ellens wrote:Now that's a Spenglerian comment, "sustainability is overrated."
In form, yes, but in substance? Our host, with all Christian and much Jewish tradition, regards longing for eternal life as normative -- as "halakhic" in Judaic context. But to make this more than longing for sustainability, more than the futile Eleatic-Platonic infatuation with stasis
, more than the refusal to accept impermanence that Buddhism (or Heraclitus) views as the root of our follies, requires a more dynamic view of eternal life than seems offered either by scripture or by the bulk of traditional commentary thereon -- a view of "eternal life" as eternal "growth" or "becoming," not just eternal "being." That would seem implied by the traditional view of eternal life as conditioned on devoting this life to becoming better than one is, but the internal impetus of tradition seems thwarted, in the bulk of tradition, by an ancient identification of the static with the good. I have yet to see Spengler address the need to reconceptualize "eternal life" in such a way publicly, although I suspect he would do so unhesitatingly in private conversation.
Meanwhile, my sense of the matter remains that the issue is moot, at least for us pampered moderns: if we are not so grateful for the love and life that we already have as not merely to find it sufficient, but to move us to seek to reciprocate that love and to seek to justify our present life, how dare we hope for more? The traditional answer is of course that wanting more life is an inherent part of gratitude for life. But for moderns, at least, that's rather like telling a man who is already gorged on food that true gratitude entails wanting to order a second dinner. It requires imagining that one could grow in an unfamiliar way. And to avoid having same problem eternally in eternal life would seem to require eternal growth. Not mere "sustainability."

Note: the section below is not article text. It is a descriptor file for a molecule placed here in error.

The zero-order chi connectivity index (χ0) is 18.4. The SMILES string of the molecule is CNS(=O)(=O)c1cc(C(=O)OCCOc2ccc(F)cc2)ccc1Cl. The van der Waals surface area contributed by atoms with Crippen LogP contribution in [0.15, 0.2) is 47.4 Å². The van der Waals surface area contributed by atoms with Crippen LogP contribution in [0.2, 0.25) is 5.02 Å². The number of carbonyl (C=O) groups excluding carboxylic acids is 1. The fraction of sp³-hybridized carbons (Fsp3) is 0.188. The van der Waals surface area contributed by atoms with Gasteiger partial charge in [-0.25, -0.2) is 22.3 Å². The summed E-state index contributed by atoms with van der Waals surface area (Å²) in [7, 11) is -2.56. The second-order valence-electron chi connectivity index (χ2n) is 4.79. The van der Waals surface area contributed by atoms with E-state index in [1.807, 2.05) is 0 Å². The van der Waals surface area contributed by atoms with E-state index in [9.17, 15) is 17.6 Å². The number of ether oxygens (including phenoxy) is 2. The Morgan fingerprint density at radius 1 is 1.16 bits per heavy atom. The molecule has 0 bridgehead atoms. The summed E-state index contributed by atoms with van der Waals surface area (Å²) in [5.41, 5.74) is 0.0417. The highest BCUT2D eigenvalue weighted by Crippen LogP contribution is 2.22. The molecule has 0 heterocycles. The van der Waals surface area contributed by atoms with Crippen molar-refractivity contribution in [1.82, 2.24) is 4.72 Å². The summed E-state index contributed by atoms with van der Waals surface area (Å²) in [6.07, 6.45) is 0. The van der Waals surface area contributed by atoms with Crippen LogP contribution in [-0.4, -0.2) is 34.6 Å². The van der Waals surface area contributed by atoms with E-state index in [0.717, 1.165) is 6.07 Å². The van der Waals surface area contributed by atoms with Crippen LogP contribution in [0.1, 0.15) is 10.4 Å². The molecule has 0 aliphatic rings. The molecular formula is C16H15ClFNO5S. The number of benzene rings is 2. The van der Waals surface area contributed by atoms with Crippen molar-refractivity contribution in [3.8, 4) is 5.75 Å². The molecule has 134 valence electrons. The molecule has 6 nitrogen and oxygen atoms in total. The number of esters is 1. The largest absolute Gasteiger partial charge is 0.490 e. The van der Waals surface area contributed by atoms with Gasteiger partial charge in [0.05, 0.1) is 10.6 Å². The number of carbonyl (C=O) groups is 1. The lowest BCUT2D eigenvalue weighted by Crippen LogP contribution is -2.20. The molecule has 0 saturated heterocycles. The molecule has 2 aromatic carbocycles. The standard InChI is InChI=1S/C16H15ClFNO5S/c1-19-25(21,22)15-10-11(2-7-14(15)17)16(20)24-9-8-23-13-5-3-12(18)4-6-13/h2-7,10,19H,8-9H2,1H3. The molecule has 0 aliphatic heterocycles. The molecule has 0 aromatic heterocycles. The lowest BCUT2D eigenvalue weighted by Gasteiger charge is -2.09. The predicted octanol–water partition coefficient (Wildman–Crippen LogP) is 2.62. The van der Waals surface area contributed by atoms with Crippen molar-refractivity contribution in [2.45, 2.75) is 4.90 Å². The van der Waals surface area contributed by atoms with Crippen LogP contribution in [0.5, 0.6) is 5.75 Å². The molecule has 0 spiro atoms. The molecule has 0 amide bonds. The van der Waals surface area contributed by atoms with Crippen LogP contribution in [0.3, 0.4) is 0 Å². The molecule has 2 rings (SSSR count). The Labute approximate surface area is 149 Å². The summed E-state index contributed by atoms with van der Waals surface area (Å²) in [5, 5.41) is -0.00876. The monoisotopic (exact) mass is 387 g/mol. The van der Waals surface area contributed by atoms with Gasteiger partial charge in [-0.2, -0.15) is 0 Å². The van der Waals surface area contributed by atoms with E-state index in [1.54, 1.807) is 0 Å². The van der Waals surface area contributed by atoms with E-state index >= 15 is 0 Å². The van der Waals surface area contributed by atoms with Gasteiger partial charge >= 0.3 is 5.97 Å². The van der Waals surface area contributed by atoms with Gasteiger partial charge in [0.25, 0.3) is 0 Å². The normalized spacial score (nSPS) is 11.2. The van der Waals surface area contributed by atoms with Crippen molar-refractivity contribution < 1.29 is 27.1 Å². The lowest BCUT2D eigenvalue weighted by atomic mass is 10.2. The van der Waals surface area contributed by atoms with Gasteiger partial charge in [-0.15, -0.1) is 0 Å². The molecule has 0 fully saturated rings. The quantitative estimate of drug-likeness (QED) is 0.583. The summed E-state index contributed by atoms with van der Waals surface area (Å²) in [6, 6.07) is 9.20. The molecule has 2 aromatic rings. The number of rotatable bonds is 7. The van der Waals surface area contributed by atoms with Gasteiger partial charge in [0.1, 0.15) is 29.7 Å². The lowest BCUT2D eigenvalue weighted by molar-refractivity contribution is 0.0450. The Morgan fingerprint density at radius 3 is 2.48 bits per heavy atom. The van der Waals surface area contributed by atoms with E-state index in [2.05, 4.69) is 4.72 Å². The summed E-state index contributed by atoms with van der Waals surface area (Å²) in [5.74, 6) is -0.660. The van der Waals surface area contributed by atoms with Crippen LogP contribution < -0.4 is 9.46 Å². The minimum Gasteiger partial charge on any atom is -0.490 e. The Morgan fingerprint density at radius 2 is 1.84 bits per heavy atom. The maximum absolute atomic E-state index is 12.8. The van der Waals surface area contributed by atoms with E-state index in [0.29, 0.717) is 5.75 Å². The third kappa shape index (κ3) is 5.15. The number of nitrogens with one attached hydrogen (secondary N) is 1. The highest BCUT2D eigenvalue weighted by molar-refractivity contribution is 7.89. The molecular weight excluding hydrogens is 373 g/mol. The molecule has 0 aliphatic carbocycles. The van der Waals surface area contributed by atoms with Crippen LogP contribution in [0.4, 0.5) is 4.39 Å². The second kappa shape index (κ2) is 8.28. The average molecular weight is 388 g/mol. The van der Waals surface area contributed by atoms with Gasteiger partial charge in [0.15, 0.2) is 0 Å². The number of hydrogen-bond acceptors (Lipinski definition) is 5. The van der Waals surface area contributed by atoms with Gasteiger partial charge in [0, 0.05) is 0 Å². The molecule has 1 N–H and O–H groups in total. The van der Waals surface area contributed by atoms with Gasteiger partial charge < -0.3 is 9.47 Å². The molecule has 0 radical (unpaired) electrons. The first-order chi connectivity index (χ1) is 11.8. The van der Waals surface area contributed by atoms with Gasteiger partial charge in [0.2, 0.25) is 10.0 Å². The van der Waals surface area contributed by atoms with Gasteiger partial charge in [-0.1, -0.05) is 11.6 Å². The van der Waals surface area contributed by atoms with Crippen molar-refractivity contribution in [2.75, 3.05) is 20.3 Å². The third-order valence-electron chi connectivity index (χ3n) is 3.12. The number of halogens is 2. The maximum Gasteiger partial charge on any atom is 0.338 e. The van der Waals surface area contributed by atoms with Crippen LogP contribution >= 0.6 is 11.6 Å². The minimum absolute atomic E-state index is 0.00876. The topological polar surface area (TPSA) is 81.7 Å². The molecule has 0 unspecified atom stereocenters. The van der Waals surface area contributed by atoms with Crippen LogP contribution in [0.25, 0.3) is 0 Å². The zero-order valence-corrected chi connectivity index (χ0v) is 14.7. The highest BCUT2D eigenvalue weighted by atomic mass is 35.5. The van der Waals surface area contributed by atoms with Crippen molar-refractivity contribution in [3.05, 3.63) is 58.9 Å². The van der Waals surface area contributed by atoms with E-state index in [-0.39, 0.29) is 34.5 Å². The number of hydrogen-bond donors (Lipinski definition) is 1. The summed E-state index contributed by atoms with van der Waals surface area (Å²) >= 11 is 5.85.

This is, I think, less of a digression from the topic than it may seem at first glance. Our vision of temporal social good, e.g., "a sustainable society," seems to be inextricably bound up with our vision of "heaven," of our ideal relationship with God. And that is a Spenglerian point; repeatedly, our host points out that our notion of God shapes our self-image through the emotional imperative of imitatio dei
Our host, since his very first columns under the pseudonym "Spengler," has, in writing about secular matters, especially geopolitics, advocated ceasing to idolize stability and to resist impermanence. But he has not yet, at least publicly, taken the same approach to religious matters, especially "eternal life," despite his keen awareness of the interrelatedness of the two.